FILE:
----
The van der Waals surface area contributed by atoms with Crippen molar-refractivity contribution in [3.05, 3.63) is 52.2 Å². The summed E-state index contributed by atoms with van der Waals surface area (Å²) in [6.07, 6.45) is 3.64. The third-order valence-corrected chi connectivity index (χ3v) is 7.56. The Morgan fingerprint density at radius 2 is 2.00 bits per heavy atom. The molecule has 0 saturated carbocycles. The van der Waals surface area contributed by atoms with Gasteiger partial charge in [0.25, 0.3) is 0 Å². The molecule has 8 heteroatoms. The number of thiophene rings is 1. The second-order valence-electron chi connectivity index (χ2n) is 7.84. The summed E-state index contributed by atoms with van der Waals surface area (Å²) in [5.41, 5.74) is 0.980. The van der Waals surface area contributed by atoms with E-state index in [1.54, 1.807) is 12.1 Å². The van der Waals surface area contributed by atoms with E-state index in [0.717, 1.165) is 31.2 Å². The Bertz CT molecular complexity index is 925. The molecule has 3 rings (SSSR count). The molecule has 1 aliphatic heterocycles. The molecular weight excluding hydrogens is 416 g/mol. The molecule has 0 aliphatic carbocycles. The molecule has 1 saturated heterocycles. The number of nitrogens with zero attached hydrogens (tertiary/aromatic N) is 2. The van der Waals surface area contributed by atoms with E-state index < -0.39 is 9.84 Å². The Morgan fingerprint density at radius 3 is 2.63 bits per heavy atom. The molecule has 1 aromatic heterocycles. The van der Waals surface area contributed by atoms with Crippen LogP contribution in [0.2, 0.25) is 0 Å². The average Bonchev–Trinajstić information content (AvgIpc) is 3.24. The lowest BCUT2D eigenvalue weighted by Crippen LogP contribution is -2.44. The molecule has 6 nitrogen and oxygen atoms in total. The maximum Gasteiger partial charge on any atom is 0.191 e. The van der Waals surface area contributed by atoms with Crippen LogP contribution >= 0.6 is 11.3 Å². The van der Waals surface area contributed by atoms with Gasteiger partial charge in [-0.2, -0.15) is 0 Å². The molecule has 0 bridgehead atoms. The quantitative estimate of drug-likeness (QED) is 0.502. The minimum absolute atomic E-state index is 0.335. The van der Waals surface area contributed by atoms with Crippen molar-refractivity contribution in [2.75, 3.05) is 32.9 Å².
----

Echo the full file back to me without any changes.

The van der Waals surface area contributed by atoms with Crippen molar-refractivity contribution in [3.05, 3.63) is 52.2 Å². The summed E-state index contributed by atoms with van der Waals surface area (Å²) in [6.07, 6.45) is 3.64. The third-order valence-corrected chi connectivity index (χ3v) is 7.56. The Morgan fingerprint density at radius 2 is 2.00 bits per heavy atom. The molecule has 0 saturated carbocycles. The van der Waals surface area contributed by atoms with Gasteiger partial charge in [0.25, 0.3) is 0 Å². The molecule has 8 heteroatoms. The number of thiophene rings is 1. The second-order valence-electron chi connectivity index (χ2n) is 7.84. The summed E-state index contributed by atoms with van der Waals surface area (Å²) in [5.41, 5.74) is 0.980. The van der Waals surface area contributed by atoms with E-state index in [1.54, 1.807) is 12.1 Å². The van der Waals surface area contributed by atoms with E-state index in [0.717, 1.165) is 31.2 Å². The Bertz CT molecular complexity index is 925. The molecule has 3 rings (SSSR count). The molecule has 1 aliphatic heterocycles. The molecular weight excluding hydrogens is 416 g/mol. The molecule has 0 aliphatic carbocycles. The molecule has 1 saturated heterocycles. The number of nitrogens with zero attached hydrogens (tertiary/aromatic N) is 2. The van der Waals surface area contributed by atoms with E-state index < -0.39 is 9.84 Å². The Morgan fingerprint density at radius 3 is 2.63 bits per heavy atom. The molecule has 1 aromatic heterocycles. The van der Waals surface area contributed by atoms with Crippen LogP contribution in [0.2, 0.25) is 0 Å². The average Bonchev–Trinajstić information content (AvgIpc) is 3.24. The lowest BCUT2D eigenvalue weighted by Crippen LogP contribution is -2.44. The molecule has 6 nitrogen and oxygen atoms in total. The maximum Gasteiger partial charge on any atom is 0.191 e. The van der Waals surface area contributed by atoms with Crippen LogP contribution >= 0.6 is 11.3 Å². The van der Waals surface area contributed by atoms with Gasteiger partial charge in [-0.2, -0.15) is 0 Å². The molecule has 0 bridgehead atoms. The quantitative estimate of drug-likeness (QED) is 0.502. The minimum absolute atomic E-state index is 0.335. The van der Waals surface area contributed by atoms with Crippen molar-refractivity contribution in [2.75, 3.05) is 32.9 Å².